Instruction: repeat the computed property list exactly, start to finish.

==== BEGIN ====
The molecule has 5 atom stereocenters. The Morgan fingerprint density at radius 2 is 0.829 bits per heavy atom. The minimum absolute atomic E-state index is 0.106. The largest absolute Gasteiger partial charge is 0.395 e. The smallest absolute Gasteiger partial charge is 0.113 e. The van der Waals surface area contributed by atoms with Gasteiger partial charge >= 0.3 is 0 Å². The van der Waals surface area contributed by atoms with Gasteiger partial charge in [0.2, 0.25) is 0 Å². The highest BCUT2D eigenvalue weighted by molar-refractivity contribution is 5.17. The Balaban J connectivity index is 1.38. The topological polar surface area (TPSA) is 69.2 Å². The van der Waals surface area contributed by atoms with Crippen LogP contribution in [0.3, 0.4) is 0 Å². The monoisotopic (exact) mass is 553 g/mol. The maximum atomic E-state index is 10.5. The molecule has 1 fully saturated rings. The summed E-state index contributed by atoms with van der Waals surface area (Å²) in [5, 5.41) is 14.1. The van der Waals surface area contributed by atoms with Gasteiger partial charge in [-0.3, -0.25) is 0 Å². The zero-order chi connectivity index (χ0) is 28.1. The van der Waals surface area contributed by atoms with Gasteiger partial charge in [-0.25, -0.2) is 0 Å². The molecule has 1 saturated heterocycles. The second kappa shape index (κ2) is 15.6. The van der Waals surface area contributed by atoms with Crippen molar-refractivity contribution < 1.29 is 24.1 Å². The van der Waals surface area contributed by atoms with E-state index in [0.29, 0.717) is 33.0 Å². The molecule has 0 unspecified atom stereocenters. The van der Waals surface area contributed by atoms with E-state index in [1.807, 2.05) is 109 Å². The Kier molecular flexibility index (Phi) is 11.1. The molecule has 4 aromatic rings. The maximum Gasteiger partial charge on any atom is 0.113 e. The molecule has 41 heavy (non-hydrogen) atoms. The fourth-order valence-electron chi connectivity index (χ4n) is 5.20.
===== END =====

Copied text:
The molecule has 5 atom stereocenters. The Morgan fingerprint density at radius 2 is 0.829 bits per heavy atom. The minimum absolute atomic E-state index is 0.106. The largest absolute Gasteiger partial charge is 0.395 e. The smallest absolute Gasteiger partial charge is 0.113 e. The van der Waals surface area contributed by atoms with Gasteiger partial charge >= 0.3 is 0 Å². The van der Waals surface area contributed by atoms with Gasteiger partial charge in [0.2, 0.25) is 0 Å². The highest BCUT2D eigenvalue weighted by molar-refractivity contribution is 5.17. The Balaban J connectivity index is 1.38. The topological polar surface area (TPSA) is 69.2 Å². The van der Waals surface area contributed by atoms with Crippen LogP contribution in [0.3, 0.4) is 0 Å². The monoisotopic (exact) mass is 553 g/mol. The maximum atomic E-state index is 10.5. The molecule has 1 fully saturated rings. The summed E-state index contributed by atoms with van der Waals surface area (Å²) in [5, 5.41) is 14.1. The van der Waals surface area contributed by atoms with Gasteiger partial charge in [-0.3, -0.25) is 0 Å². The zero-order chi connectivity index (χ0) is 28.1. The van der Waals surface area contributed by atoms with Gasteiger partial charge in [-0.25, -0.2) is 0 Å². The molecule has 1 saturated heterocycles. The second kappa shape index (κ2) is 15.6. The van der Waals surface area contributed by atoms with Crippen molar-refractivity contribution < 1.29 is 24.1 Å². The van der Waals surface area contributed by atoms with E-state index in [0.29, 0.717) is 33.0 Å². The molecule has 0 unspecified atom stereocenters. The van der Waals surface area contributed by atoms with E-state index in [1.807, 2.05) is 109 Å². The Kier molecular flexibility index (Phi) is 11.1. The molecule has 4 aromatic rings. The maximum Gasteiger partial charge on any atom is 0.113 e. The molecule has 41 heavy (non-hydrogen) atoms. The fourth-order valence-electron chi connectivity index (χ4n) is 5.20.